“Did we get Ribéry? Never! For us, it is ideal that we don’t sign players who are already playing at a higher level than us, but rather want to go there [the higher level] with us. I want players for whom a move to us is not a step backwards. We are convinced that all the guys we brought in last year – Vorsah, Eduardo, Gustavo, Ba, Obasi, Nilsson – were not only good for promotion, but also for the first division.”
Indeed, they had the potential to make a massive name for themselves in the Bundesliga. Led by an innovative coach, making smart decisions and investing in the future meant that Hoffenheim were one to keep an eye out for.
Additionally, Hoffenheim were also financing a new 30,000-seater stadium, which was due to open midway through their first top-flight campaign. Rangnick himself was invested in the project, which was a 45-minute drive from his home in Backnang, near Stuttgart. He would pass by it on most trips to and from the training ground, keeping a picture of it in his office and updating it every four weeks as the venue developed.
In the Bundesliga, Hoffenheim’s bright start grabbed the world’s attention. Just five years prior this was a largely unknown club, and now, they were leading the German top-flight and had The Times from London and The New York Times covering them. By the winter, they were at the top of the table and had a chance of becoming the first team since Kaiserslautern in 1998 to win the league title immediately after promotion. During the season, Rangnick made a return to television.
Ten years prior, a lanky, largely unknown Rangnick appeared on ZDF Sportstudio, a late night talk show that covered the Bundesliga (very similar to the British Match of the Day), where he discussed tactics and talked about the significance of the flat back four and zonal marking.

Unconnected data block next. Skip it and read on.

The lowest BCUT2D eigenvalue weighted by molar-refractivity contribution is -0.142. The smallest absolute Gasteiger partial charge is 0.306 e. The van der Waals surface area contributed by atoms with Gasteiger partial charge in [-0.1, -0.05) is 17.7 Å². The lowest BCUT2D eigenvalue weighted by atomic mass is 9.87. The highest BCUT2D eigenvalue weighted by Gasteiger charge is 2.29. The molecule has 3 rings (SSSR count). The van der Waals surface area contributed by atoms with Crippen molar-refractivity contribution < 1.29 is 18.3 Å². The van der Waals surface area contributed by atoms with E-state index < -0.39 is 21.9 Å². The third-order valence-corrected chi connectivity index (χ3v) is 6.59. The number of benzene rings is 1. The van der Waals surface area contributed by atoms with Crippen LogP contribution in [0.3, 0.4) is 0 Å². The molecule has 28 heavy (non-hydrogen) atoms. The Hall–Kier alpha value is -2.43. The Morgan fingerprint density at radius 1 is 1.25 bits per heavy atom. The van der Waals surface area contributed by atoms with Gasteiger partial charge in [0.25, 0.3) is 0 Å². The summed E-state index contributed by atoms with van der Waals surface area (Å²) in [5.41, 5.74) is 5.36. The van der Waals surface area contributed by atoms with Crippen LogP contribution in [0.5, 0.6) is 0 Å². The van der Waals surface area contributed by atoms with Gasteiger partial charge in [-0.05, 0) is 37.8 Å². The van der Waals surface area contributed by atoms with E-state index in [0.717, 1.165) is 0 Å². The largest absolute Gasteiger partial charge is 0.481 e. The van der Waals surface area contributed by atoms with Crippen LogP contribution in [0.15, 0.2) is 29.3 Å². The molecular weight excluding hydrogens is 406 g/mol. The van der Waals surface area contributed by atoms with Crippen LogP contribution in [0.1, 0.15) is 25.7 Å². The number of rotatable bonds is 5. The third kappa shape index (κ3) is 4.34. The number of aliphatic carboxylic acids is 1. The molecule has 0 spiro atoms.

While some found it enlightening, many were astounded that a second division coach (Rangnick was then at SSV Ulm) was almost questioning the backwardness of German football. He was ridiculed and dubbed as a “football professor” in a negative way. Now, after spells in the top-flight and his success with Hoffenheim as well as most of his points from that day a decade ago proving to be valid, he made a triumphant return.
“These two years [with Hoffenheim] have been the greatest success story of my career,” said Rangnick. “I didn’t think it was possible.”
In December, they were preparing for a top-of-the-table clash against Bayern. Unfancied, they took the lead through star forward Ibišević, who struck his 18th goal of an impressive season. However, Philipp Lahm’s deflected strike and a late Luca Toni goal following a defensive error in stoppage time broke Hoffenheim hearts. They were still on top, but only on goal difference.
The match itself was an occasion to be celebrated. Two teams who were happy to attack, playing quick football and enthralling everyone – it lived up to the hype of a match between first and second and while the result didn’t go his way, Rangnick’s reputation was gleaming once again.
The game went by so quickly that Rangnick admitted he made an error. He wanted to make a substitution in stoppage time before Bayern’s winner, but the speed of the clash didn’t allow it. They had a goal kick and took it quickly, all while a player was being prepared and before he could come on, Toni scored the winner.
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Local newspaper Frankfurter Allgemeine Zeitung called for a DVD of the match to be included “in the curriculum for the German FA’s manager course: this much pace, this much intensity, this much of all the things that have unfortunately only been characteristic of football elsewhere, has not been seen in Germany over 90 minutes.”
Rangnick, however, was furious after the game. Despite the good performance and positive reviews about his team, he wanted more: